There is a difference between simply seeing a need and feeling a need.  There is a huge chasm between knowing there are people without adequate utilities and children without enough food and walking alongside those same people.  I couldn’t go back to my life six months ago if I wanted.  And amazingly, much to my surprise, I wouldn’t want to now.  My heart is for the Navajo.  My heart is for the families here who are no more lost or broken than I once was, still am,  who are in need of a Savior.

A comment was recently made that sometimes God doesn’t call us to move, sometimes He calls us to stay.  Well, fortunately for my family, He did call us to move.  In a big way.  Looking at it now, I can’t imagine what it would look like if we hadn’t said yes.  I can’t fathom not knowing the beautiful faces of my Navajo family.  I can’t consider the part of our immediate family that would be missing without the wisdom of our Navajo grandmothers.

This past weekend, a team from our home church in GA came with our ministry partner, TSM, along with a team from VA who serves with Pure Water Ministries.  It was so good to hug our sweet friend’s neck and to hear all about what’s going on in his neck of the woods.  Meeting the people who are praying for us, our family, our ministry was timely and priceless. It was, indeed, so much fun telling stories of our adventures here and having our Navajo family join in telling the tales.  There was a harmony in the telling of those stories that I was unprepared for this weekend.  There was a knitting together of our hearts with our Navajo families that I had not realized was taking place.

This was pointed out by one of the team members from our home church.  She spoke of the amazing way God had allowed us to create real, heart relationships in the short time we’ve been here.  I hadn’t thought much about the truth of that until the very moment she said so.  She’s right, though.  The beauty of our relationships here are nothing short of miraculous and He has to receive all the glory.  She also made a comment that has hung with me since our conversation this weekend.  She said, “I pray for you daily and I’ve often wondered how in the world you do it.”  I was honest.

The first ten weeks here, I was miserable.  I didn’t want to be here any more than I want to have a stomach bug while all three children have it too.  Let me be clear, there was no part of me that wanted to move here.  There wasn’t a tiny voice in my head that said, “Well, maybe…”.  There was adamant, emphatic resounding NO’s in my head.  I fought…I came here because my husband is the spiritual leader of my home and I refused to be the stumbling block in his walk with Jesus.  I didn’t get what he saw here.  I came this past summer knowing I was moving here and couldn’t fathom how in the world we’d make it work.  I spent a lot of my time in the back of an SUV that week, crying my eyes out and being angry with God for taking me from my “forever”.  I spent countless hours writing in my journal and asking Him to please change J’s heart…to please let J be wrong about what our family was being called to do and to convince him to stay in my little dream box.  Do you hear the selfishness in all that?  My, me, I… at no point in our journey to get here did I even consider the people we would encounter, the relationships we’d form or the love I’d have for my brothers and sisters.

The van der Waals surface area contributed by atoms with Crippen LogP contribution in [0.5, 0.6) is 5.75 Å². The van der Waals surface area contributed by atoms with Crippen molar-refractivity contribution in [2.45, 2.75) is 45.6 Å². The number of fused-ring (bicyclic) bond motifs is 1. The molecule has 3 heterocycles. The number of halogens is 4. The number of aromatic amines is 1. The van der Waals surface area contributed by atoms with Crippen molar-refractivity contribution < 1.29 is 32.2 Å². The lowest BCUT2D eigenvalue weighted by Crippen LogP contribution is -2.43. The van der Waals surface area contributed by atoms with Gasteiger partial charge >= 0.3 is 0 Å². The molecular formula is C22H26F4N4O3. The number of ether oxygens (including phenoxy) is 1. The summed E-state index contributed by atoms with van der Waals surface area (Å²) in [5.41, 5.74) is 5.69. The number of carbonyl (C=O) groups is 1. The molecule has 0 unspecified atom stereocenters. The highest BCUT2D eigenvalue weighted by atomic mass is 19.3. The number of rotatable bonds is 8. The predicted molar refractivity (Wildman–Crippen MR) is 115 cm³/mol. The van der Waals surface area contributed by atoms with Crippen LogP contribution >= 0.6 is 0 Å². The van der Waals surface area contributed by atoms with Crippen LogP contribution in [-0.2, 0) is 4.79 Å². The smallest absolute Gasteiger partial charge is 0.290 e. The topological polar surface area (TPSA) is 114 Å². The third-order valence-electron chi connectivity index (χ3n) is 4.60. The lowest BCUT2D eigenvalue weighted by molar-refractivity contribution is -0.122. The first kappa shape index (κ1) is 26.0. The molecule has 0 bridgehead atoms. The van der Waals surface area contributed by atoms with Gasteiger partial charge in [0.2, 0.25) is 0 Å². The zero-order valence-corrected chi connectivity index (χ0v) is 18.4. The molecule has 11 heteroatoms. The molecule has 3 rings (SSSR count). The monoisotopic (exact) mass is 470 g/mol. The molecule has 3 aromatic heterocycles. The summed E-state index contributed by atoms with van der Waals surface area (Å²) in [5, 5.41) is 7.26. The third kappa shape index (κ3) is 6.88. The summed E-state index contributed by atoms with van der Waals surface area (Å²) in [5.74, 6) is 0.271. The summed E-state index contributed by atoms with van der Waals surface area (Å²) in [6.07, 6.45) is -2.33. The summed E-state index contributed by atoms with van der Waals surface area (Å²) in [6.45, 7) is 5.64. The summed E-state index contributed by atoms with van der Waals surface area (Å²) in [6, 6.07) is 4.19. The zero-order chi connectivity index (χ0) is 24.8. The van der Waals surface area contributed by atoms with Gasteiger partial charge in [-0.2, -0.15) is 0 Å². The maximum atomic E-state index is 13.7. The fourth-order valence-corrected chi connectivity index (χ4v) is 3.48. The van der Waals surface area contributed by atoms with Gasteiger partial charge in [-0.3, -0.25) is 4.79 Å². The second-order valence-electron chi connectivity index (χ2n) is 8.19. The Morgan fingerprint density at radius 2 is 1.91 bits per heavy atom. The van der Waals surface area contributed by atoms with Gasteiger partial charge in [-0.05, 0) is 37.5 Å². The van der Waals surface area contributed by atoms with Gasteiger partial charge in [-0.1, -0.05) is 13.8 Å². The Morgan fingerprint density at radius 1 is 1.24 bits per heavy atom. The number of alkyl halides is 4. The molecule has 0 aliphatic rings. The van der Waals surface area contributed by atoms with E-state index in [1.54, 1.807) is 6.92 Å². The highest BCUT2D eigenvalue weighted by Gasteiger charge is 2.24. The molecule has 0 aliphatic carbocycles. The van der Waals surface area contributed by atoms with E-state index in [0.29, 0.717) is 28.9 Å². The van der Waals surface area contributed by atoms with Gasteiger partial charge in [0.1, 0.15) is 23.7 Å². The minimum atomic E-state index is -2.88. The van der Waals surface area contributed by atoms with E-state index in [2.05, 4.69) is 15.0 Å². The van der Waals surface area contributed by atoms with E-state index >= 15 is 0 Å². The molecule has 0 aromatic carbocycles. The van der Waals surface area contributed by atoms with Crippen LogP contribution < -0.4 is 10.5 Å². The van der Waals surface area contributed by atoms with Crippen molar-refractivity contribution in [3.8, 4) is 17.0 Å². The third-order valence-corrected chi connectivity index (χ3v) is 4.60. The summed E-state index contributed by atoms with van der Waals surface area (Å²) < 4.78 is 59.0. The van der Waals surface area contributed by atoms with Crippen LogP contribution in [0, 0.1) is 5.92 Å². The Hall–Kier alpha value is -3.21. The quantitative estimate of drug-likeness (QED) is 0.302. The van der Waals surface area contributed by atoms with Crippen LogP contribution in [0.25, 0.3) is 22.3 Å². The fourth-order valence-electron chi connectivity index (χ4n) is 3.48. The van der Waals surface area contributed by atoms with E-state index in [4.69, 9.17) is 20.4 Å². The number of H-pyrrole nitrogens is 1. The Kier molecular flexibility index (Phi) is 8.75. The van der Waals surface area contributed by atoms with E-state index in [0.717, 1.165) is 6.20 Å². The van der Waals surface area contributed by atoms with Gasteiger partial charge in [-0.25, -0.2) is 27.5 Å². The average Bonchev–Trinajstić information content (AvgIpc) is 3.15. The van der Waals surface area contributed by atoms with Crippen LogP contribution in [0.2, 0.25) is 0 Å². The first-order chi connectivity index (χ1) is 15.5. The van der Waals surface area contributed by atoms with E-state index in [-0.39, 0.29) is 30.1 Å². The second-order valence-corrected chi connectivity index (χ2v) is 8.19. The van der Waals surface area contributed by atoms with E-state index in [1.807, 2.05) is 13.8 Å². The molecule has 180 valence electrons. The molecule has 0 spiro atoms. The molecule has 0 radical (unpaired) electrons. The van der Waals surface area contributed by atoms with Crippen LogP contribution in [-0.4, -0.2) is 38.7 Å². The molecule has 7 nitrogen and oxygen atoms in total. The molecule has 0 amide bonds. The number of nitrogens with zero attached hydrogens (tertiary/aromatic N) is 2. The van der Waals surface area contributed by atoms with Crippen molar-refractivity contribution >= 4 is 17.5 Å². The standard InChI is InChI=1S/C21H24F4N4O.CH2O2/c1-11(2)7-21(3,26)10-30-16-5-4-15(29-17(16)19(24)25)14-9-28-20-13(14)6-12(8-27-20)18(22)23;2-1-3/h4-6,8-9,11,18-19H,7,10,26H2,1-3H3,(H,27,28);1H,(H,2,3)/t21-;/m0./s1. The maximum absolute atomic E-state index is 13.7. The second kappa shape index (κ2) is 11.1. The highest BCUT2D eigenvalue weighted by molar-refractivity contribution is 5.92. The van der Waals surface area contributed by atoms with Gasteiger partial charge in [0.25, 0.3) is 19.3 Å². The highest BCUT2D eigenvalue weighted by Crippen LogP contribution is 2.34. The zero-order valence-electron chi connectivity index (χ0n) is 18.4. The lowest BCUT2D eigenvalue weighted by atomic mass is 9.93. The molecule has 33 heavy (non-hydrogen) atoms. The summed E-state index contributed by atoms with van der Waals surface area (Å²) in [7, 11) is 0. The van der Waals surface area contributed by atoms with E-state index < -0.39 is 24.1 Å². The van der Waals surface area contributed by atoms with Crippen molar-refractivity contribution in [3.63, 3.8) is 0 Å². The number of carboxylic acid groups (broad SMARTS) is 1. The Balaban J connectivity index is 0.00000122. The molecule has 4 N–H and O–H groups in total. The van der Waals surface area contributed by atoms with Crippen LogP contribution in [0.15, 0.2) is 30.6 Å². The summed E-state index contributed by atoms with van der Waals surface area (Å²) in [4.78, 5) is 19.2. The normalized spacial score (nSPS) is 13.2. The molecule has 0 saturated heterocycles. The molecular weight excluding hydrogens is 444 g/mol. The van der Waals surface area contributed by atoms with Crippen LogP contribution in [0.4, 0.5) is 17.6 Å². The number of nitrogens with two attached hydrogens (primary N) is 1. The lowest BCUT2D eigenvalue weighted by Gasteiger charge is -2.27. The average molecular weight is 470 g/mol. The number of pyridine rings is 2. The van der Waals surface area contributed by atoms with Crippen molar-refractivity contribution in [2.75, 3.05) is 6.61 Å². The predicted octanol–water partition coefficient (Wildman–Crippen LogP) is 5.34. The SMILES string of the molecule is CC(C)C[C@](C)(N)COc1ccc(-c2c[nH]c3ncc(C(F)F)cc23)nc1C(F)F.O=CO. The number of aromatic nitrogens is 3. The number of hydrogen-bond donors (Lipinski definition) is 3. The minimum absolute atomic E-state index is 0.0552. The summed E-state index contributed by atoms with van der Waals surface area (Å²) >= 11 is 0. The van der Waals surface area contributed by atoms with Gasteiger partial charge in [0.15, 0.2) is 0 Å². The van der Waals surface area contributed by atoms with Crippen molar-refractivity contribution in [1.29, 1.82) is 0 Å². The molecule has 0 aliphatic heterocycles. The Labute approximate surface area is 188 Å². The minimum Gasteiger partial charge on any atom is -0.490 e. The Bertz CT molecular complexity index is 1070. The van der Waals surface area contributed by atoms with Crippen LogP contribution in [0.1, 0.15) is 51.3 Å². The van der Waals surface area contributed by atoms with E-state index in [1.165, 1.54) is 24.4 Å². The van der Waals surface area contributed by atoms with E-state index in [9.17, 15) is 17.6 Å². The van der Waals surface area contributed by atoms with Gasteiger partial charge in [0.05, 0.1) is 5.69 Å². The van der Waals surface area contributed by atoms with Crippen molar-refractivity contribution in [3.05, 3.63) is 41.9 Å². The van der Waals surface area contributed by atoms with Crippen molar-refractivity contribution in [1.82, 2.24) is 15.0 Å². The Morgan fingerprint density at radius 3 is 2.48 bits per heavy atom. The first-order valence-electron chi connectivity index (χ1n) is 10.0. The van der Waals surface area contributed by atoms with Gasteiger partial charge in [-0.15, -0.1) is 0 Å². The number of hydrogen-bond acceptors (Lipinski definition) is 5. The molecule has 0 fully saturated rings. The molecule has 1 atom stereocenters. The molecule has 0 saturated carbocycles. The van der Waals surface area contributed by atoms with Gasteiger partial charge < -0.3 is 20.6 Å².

Let me be clear, in no way, have I done anything.  Every part and piece of our life here has been handcrafted by the Creator himself.  Every friendship, every divine appointment, every act of worship and community and love has been because of Him.  We aren’t martyrs.  We aren’t missionaries of epic proportions.  We are simply a family who seeks after Him each day.  I am a wife, who followed her husband to a foreign land because I knew it was my job as his helpmate.  I am a mama, who was living in constant fear that my children would miss out on something by moving them here, by homeschooling them and by taking them away from all they knew and loved.  I am a woman whose greatest desire is for the children of this world to know, love and follow Jesus and to believe beyond a shadow of doubt He loves them and wants only good for their lives.  The amazing part, that’s what my Navajo family wants too.  We didn’t come here to change our brothers and sisters; we came to love them and to serve alongside them.  I came out of obedience and I stay out of a changed heart.

I’m so thankful for the conversation this weekend.  I’m thankful that God used it to open my eyes to the beautiful brokenness that has been our story so far.  I’m eternally grateful for the opportunity to love the Navajo.  I am better having loved them and being loved by them.  My heart is forever changed because of the beautiful brokenness of this land.  My children and generations of children to come will be moved to follow Christ because of the obedience of my husband.  The magnitude of that is overwhelming to me.

How Jesus chose my family out of all the families who know more, who are better equipped and have more Bible knowledge to move across country to serve in such a high capacity is beyond me.  I do know this, though.  He doesn’t call us for no reason, he doesn’t call us because we know it all…He calls us when we are willing, when we submit to Him and ask him for eyes to see and ears to hear and a heart that yearns to love the way He does.

So, as I reflect on the past few weeks, I want to say that what I initially saw as a great sacrifice for my family, has become a rich gain.  We didn’t sacrifice anything nearly so great as what Jesus sacrificed all those years ago.  And the beautiful, broken part is I don’t have to because He already did.

 

and then…